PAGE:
State authorities taking enforcement action on owner of unlawful solid waste dump in Sussex County

VERNON TOWNSHIP, NJ (Sussex County) – State authorities took legal action Friday to force the closure of a 75-foot-high pile of soil and solid waste in Sussex County that its owner has refused to remove, according to Attorney General Gurbir S. Grewal.

In an order to show cause filed Friday in New Jersey Superior Court, the DEP alleges that property owner Joseph Wallace is operating an unlawful solid waste dump that sits on his property in Vernon Township. The State’s filing seeks to force Wallace to cease operating the alleged solid waste dump and immediately ban any further dumping at the site; to test for contaminants and dispose of any solid waste; and to give DEP access to the property for inspections and sampling.

The order to show cause builds on two Notices of Violation that DEP issued the property owner on Wednesday, February 20, 2019. The first was for the maintenance of an unlicensed solid waste facility, and the second was for the failure to permit entry to DEP inspectors.

“For years now, the families of Vernon have feared for their health and safety, constantly exposed to the actions of a known, convicted polluter, Joe Wallace. After months of requests to the state urging action, the DEP finally informed me earlier today that they had tested the areas surrounding the Waste Mountain in Vernon. As the town’s own independent tests had indicated months ago, the DEP found indications of elevated levels of lead, other chemicals, and solid waste in the surrounding areas – enough to allow for probable cause to conduct further testing of the Waste Mountain itself.  Today was an important first step, but we will need the results from additional testing immediately. The DEP, along with the Attorney General, has also asked the court for the authority to stop additional trucks from delivering more waste to the property,” Congressman Josh Gottheimer said.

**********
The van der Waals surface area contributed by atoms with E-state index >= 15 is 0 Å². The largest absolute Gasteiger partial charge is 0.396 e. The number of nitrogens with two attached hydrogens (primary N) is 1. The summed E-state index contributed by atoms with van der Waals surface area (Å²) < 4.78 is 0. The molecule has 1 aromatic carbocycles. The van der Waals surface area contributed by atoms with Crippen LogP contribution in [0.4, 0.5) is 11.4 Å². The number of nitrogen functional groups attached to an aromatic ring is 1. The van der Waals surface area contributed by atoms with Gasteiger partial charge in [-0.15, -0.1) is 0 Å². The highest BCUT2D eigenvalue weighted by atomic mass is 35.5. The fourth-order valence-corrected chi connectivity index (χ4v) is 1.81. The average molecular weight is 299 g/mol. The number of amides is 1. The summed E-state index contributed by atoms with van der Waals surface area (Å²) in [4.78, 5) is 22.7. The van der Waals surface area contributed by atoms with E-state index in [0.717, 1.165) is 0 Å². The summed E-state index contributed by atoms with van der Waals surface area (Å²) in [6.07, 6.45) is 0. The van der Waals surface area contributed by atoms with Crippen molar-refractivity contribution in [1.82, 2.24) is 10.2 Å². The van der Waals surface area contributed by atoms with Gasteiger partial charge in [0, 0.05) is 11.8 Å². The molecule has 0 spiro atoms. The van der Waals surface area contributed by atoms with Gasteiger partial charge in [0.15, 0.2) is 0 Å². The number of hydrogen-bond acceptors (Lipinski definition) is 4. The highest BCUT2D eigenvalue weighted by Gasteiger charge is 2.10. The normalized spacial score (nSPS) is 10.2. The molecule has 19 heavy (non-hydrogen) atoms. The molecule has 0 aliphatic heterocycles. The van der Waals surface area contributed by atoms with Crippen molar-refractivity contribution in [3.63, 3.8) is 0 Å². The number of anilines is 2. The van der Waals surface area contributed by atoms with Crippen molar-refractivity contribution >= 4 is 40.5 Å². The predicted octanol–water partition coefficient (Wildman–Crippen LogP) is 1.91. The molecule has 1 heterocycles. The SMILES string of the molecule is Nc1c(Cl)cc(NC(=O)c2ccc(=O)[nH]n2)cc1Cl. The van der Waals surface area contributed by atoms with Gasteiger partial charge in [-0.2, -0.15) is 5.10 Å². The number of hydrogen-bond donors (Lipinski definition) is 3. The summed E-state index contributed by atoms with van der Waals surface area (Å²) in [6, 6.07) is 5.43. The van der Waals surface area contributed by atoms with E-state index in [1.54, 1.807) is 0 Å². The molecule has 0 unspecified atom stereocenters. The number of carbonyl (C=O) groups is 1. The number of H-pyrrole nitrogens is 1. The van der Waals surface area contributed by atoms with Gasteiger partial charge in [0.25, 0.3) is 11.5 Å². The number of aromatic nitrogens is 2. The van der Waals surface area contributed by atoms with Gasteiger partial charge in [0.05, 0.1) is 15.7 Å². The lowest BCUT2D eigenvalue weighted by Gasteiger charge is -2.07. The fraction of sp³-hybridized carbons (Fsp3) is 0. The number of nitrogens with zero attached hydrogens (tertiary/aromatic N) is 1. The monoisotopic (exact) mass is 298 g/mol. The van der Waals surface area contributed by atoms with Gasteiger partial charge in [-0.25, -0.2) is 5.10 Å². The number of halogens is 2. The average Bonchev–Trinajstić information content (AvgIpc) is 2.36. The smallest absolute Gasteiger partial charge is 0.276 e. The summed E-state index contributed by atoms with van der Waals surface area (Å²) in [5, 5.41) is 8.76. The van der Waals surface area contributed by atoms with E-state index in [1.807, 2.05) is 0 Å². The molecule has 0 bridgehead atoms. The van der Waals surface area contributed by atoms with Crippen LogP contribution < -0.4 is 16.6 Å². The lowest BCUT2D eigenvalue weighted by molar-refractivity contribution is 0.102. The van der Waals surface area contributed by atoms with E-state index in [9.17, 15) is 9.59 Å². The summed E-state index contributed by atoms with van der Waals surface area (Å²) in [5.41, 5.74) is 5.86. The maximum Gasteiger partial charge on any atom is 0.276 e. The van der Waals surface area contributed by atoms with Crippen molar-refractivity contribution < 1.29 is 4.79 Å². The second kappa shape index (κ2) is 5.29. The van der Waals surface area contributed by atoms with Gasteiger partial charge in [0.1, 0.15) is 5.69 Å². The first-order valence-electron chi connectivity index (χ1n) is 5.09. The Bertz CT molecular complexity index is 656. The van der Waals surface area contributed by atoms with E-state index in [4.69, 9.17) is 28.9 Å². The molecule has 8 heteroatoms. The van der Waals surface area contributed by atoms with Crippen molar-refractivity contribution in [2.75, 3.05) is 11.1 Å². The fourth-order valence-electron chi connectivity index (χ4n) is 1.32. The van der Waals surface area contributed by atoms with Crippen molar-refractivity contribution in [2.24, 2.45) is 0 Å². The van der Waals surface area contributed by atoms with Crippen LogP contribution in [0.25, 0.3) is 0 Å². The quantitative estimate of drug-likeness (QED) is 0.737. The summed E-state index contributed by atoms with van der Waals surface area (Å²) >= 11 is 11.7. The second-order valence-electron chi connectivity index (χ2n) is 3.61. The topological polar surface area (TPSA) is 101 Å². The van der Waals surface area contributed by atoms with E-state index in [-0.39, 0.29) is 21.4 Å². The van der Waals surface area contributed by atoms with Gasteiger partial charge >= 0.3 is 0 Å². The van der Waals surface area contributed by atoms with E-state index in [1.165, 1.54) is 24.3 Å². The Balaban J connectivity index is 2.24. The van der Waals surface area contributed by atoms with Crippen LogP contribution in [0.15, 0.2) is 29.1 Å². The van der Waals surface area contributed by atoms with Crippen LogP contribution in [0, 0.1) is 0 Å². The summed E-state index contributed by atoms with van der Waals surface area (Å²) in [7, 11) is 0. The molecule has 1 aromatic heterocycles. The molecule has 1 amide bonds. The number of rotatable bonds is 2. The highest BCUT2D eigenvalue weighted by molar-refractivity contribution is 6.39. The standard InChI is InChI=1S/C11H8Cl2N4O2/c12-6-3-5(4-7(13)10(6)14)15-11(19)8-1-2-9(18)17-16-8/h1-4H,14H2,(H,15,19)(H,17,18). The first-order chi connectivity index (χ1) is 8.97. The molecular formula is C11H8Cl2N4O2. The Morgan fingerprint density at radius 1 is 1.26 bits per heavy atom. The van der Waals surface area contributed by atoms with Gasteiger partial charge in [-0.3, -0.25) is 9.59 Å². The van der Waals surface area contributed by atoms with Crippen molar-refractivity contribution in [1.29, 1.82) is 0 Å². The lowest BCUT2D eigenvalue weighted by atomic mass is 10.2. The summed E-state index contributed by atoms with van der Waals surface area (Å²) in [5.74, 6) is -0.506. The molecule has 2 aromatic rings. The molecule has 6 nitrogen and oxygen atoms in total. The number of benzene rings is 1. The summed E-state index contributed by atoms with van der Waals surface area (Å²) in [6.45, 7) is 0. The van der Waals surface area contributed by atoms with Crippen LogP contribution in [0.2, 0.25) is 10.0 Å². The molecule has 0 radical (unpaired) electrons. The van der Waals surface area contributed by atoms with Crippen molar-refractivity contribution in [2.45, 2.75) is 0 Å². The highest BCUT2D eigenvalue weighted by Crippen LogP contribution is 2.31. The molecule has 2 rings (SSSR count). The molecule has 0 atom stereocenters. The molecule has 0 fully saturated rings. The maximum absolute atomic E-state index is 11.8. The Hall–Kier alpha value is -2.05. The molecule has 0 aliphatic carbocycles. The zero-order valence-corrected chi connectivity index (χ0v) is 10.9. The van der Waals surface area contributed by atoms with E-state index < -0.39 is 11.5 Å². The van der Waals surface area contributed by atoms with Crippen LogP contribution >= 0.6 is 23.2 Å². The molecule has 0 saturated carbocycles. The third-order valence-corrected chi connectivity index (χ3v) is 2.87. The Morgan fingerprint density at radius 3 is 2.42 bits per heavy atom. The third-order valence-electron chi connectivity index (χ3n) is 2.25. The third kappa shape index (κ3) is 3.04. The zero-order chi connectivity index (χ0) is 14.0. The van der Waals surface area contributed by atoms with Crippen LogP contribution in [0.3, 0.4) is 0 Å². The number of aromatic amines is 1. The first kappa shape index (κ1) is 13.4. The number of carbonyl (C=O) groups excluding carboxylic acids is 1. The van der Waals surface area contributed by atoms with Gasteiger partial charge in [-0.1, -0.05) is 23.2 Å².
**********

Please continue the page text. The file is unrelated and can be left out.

“Today’s Order to Show Cause and the Notices of Violation issued on Wednesday are the culmination of several months of proactive investigation and the discovery of some contaminated soil at this site,” said DEP Commissioner McCabe. “This legal action is intended to stop the accumulation of unpermitted solid waste at this site and to protect the environment in response to the concerns of Vernon residents.”

“State law is crystal clear: No one has a right to operate an unlicensed solid waste dump, and especially not in a residential area,” said Attorney General Grewal. “So today, we’re going after an operator to stop building his 75-foot high pile of soil and solid waste and start removal of contaminants immediately. I’m committed to protecting New Jersey’s natural resources and the environmental well-being of all our communities, whether that means pursuing big natural resource damage cases and environmental justice actions, or tackling unlawful dumps in the heart of towns like Vernon.”

The DEP has conducted more than a dozen inspections of the site in recent years. On Friday, February 15, 2019, the DEP obtained the results of two soil samples collected from fill that had sloughed off the site onto a neighboring property, which DEP then tested with consent from the neighboring owner. One of the samples indicated the presence of low levels of polycyclic aromatic hydrocarbon (PAH) and lead above residential standards, which renders the affected soil a “solid waste” under New Jersey law. On that basis, DEP classified the site as an unlicensed solid waste facility.

“If the next phase of testing confirms these initial results, we will need a clear timetable for core testing, enforcement, potential remediation, compensation for residents, and a detailed plan to address any ongoing health risks to families. Additionally, should the facts bear out, Mr. Wallace must be prosecuted to the full extent of the law, Gottheimer said.

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By: Jay Edwards Follow on Twitter | Like on Facebook

(Courtesy Photo: Congressman Josh Gottheimer (NJ-5) assesses the waste pile alongside Vernon
Mayor Harry Shortway (left). In the background, rebar, cement, asphalt, and rusted
piping can be seen mixed in among the waste.)